Analysis: “There’s broken windows, they’ve got mattresses and blankets covering them, mould everywhere, no heating, the houses are always freezing. the kids are always getting sick,” says a renter, in Otago. “But no-one complains to the landlords, because they need good references so they can get a better flat, next year. So, they just have to put up with it.”

That is just one of the voices heard by the independent Energy Hardship Expert Panel, appointed by outgoing Energy  Minister Megan Woods to conduct a comprehensive two-year study into the problem – and to seek solutions.

The panel delivered its report to the minister in July, but it was never published; it’s only now been disclosed under the Official Information Act. The report highlights two fundamental problems: with NZ’s substandard housing, especially rentals, and with the prices paid for energy.

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Three hundred thousand people live in homes they can’t afford to keep adequately warm, it finds. Māori and Pacific peoples are two or three times more likely to suffer energy hardship; renters are five times more likely to be unable to keep their homes adequately warm.

Crowded, cold, damp and mouldy housing causes increased hospitalisations for asthma, colds and flu, and more sick days and care days. At its mortal extreme, it’s calculated to be killing about 229 people a year, at a cost of about $2.9b to families and the economy.

The panel heard that the cost of electricity is the foremost factor contributing to energy hardship in NZ. It was told of families using outside fires to cook their meals to keep costs down; and of families living in homes with no electricity until they had saved sufficient funds to get it reconnected.

“Sadly, these stories are not isolated incidents,” the panel says. “People spoke of desperation, frustration and stress.”

Soon after receiving the report, Woods spoke to energy sector leaders at their annual awards. She highlighted work like the Winter Energy Payment for beneficiaries and pensioners, and the extension to June 2027 of Warmer Kiwi Homes, delivering 26,500 insulation and heating retrofits a year.

But she also implicitly acknowledged that the real improvements would be achieved, not with bottom-of-the-cliff subsidies and top-up payments for families, but by supporting the construction of renewables, and market measures to make sure electricity is reliable and affordable.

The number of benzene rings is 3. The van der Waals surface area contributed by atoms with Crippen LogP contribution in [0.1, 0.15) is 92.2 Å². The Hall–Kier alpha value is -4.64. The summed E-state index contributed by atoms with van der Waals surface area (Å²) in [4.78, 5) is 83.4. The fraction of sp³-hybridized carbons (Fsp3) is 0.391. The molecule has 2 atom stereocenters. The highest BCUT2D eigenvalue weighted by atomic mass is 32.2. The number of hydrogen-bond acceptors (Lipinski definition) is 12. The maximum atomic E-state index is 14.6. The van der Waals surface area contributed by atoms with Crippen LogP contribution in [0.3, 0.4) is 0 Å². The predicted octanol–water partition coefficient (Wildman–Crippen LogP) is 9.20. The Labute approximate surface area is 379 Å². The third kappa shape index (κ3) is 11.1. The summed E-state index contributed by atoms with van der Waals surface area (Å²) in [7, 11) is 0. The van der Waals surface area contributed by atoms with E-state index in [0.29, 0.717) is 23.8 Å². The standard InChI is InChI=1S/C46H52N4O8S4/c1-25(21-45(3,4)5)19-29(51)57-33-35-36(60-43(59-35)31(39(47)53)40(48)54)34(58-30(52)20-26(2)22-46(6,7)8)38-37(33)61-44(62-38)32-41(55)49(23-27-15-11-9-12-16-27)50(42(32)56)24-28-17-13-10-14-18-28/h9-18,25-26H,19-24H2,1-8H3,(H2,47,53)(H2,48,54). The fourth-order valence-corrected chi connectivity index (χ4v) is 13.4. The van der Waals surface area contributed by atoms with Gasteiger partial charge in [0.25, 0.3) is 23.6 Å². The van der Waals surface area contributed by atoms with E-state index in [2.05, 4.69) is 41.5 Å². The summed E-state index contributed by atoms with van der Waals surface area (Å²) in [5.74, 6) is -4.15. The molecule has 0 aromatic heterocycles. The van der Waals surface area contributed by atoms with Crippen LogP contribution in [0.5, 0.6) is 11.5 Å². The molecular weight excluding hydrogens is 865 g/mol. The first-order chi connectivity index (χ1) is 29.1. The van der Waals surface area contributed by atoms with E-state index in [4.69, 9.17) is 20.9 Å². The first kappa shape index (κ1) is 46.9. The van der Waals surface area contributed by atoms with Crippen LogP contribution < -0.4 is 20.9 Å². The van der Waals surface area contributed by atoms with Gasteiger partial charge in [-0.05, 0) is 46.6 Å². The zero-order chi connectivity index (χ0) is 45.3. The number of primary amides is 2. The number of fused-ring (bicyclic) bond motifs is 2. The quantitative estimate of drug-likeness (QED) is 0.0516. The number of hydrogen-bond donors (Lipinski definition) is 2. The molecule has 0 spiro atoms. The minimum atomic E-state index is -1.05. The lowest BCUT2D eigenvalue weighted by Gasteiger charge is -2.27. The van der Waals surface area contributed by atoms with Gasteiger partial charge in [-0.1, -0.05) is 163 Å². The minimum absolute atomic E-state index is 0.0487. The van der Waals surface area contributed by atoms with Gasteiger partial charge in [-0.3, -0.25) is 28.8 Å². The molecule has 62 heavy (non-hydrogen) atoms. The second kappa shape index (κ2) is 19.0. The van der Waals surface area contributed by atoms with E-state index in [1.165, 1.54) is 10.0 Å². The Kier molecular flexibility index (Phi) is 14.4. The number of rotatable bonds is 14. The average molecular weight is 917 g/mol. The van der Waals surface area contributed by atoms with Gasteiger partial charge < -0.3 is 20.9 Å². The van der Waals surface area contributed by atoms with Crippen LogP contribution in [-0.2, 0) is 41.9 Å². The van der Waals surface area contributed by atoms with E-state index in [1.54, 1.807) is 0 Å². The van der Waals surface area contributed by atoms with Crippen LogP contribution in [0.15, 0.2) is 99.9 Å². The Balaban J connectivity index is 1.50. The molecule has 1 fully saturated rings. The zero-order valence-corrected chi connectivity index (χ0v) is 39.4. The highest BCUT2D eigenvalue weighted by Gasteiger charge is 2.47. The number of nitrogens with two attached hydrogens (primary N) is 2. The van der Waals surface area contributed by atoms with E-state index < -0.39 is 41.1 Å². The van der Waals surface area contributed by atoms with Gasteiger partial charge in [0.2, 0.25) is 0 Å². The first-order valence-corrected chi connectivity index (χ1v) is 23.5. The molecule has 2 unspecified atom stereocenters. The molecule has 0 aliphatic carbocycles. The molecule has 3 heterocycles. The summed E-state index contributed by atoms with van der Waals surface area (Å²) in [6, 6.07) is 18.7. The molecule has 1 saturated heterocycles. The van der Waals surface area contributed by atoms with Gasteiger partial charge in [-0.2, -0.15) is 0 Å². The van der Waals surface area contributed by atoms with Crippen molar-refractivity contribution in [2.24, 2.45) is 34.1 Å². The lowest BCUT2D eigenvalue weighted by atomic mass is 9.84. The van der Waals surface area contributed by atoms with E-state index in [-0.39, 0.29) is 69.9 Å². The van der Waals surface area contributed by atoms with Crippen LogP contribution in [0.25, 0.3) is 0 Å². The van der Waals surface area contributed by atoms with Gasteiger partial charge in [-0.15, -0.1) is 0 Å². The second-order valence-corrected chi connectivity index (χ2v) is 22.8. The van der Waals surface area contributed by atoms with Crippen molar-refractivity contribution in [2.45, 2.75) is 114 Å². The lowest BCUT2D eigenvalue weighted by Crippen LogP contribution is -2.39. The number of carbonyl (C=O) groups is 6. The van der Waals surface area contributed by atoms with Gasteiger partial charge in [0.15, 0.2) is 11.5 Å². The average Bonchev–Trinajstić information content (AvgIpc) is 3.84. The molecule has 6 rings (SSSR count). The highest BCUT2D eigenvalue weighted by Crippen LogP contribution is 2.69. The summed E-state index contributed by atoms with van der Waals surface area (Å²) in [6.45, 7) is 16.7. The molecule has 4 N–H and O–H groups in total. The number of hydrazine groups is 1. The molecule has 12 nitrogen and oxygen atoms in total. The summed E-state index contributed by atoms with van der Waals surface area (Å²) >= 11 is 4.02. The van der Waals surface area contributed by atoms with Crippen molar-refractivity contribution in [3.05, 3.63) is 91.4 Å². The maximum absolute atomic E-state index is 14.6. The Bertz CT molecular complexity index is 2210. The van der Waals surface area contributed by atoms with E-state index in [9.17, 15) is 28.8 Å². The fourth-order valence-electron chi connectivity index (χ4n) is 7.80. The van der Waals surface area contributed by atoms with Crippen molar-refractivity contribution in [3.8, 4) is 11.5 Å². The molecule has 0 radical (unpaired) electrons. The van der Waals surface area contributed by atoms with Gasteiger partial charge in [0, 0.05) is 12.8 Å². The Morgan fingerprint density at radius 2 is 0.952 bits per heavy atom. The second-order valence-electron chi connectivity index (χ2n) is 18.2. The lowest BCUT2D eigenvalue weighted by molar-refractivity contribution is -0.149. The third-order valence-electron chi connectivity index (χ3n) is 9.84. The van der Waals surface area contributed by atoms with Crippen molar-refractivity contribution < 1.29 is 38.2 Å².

A National-led incoming government promises to fast-track consents for the construction of new renewables, and investment in offshore wind.

Yet, as my colleague David Williams reports today, that comes with its own complexities. 

Commissioners yesterday refused consent for an 88MW solar farm in the Mackenzie Basin, saying the country’s need for more renewable power was outweighed by the need to protect ecologically significant land, flora and fauna.

And even as new renewable power comes online, it will be sucked up by demand from industries shutting down their coal and gas-fired boilers, and by the rapid uptake of EVs. If anything, the wholesale market price for electricity will continue to rise.

I talked this morning with Keri Brown, the chair of the independent panel, who told of travelling the length of the country and hearing the heartbreaking stories of families living in cold, black mould-ridden homes. Some couldn’t get their sick kids well enough to return to school – the one place where they might be warm and healthy. 

She will be seeking a meeting with the new minister, likely to be Chris Bishop.

Solutions to energy hardship won’t just be found in building new solar and wind farms. The panel’s report criticises the lack of competition in the electricity retail market, in which four generator-retailers have 84.3% market share, and 35 independent retailers the remaining 15.7%.